Dizzying Quotes (displaying: 1 - 30 of 77 quotes )
It turns out that (he) has a condition known as micropenis. This means his penis is less than three inches long, fully erect. It looks like a large clitoris, sticking out above two balls."Suck my big, fat cock, " he tells me. "You like that big dick?"I am dizzy. I am literally dizzy. I was so shocked to encounter the micropenis and now am even more shocked to encounter the apparent lack of knowledge about the micropenis. I grip it in my hand, and it's lost, so I use my thumb and index finger to jerk it."Yeah, " he says. "Yeah, man, stroke that long, hard cock. Work it."I am now engaged in what I consider volunteer work. I am jerking him off purely out of pity. This is really no different from donating five percent of my paycheck to United Way every month, and it occurs to me that maybe now I don't need to give to the United Way and instead can keep the cash for myself for dating, which I am obviously going to have to do quite a bit more of.
Yesterday I went to the doctor, to see about these dizzy spells. He told me that I have developed what used to be called a heart, as if healthy people didn’t have one. It seems I will not after all keep on living forever, merely getting smaller and greyer and dustier, like Sibyl in her bottle. Having long ago whispered I want to die, I now realise that this wish will indeed be fulfilled, and sooner rather than later. No matter that I’ve changed my mind.
I kept trying to find a way to turn myself so that I couldn't see the telephone poles or be in the path of father's breath. I was feeling dizzy and then very sick and the father was shouting, 'WHAT THE--GO TO THE HEAD, DO IT IN THE HEAD! DON'T PUKE ON ME, CLYDE! CLYDE!'I never did finish my letter to Jesus. I tried for a while but I couldn't think of anything else to say besides, Have a Good Summer and Stay Crazy.
In 1850, August Salzmann photographed, near Jerusalem, the road to Beith-Lehem (as it was spelled at the time): nothing but stony ground, olive trees; but three tenses dizzy my consciousness: my present, the time of Jesus, and that of the photographer, all this under the instance of 'reality'? and no longer through the elaborations of the text, whether fictional or poetic, which itself is never credible down to the root.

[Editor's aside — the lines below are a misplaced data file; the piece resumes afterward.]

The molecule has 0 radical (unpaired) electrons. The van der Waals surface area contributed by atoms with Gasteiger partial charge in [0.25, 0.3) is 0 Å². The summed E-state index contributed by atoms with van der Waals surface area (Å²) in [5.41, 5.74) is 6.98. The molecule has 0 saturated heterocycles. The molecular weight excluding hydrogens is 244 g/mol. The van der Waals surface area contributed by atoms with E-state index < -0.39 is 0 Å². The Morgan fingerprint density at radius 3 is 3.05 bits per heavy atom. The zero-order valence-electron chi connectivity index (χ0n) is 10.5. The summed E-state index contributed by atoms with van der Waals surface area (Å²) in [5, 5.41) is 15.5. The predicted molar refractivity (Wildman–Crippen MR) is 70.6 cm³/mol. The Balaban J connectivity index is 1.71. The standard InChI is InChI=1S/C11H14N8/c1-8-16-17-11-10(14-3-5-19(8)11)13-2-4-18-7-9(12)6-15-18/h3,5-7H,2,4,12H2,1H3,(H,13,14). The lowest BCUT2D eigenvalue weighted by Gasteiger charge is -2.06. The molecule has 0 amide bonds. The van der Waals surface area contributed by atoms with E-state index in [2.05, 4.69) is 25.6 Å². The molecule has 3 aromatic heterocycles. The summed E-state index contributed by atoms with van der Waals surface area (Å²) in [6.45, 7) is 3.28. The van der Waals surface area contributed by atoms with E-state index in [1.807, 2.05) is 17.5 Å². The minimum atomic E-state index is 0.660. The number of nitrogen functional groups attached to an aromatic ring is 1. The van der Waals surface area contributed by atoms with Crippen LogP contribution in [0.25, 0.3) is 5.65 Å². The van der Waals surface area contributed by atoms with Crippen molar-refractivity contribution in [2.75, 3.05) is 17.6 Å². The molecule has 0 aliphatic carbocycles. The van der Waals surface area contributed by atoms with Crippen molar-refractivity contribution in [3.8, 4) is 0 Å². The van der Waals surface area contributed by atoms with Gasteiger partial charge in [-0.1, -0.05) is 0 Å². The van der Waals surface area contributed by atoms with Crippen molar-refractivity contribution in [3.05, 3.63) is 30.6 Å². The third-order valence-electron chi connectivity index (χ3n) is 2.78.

nervestwitching in the sheets --to face the sunlight again,that's clearlytrouble.I like the city better when theneon lights are going andthe nudies dance on top of thebarto the mauling music.I'm under this sheetthinking.me nerves are hampered byhistory --the most memorable concern of mankindis the guys it takes toface the sunlight again.love begins at the meeting of twostrangers. love for the world isimpossible. I'd rather stay in bedand sleep.dizzied by the days and the streets and the yearsI pull the sheets to my neck.I turn my ass to the wall.I hate the mornings more thanany man.
When I was tiny, the county fair came through town. Our parents took us, and got tickets for the rides, even though I was scared to death of all of them. Edward was the one who convinced me to go on the merry-go-round. He put me up on one of the wooden horses and he told me the horse was magic, and might turn real right underneath me, but only if I didn't look down. So I didn't. I stared out at the pinwheeling crowd and searched for him. Even when I started to get dizzy or thought I might throw up, the circle would come around again and there he was. After a while, I stopped thinking about the horse being magic, or even how terrified I was, and instead, I made a game out of finding Edward. I think that's what family feels like. A ride that takes you back to the same place over and over.
In these last few days, we were close because we were both mortal men. We saw the same sun and the same twilight, we felt the same pull of the earth beneath our feet. We drank together and broke bread together. We might have made love together, if you had only allowed such a thing. But that’s all changed. You have your youth, yes, and all the dizzying wonder that accompanies the miracle. But I still see death when I look at you. I know now I cannot be your companion, and you cannot be mine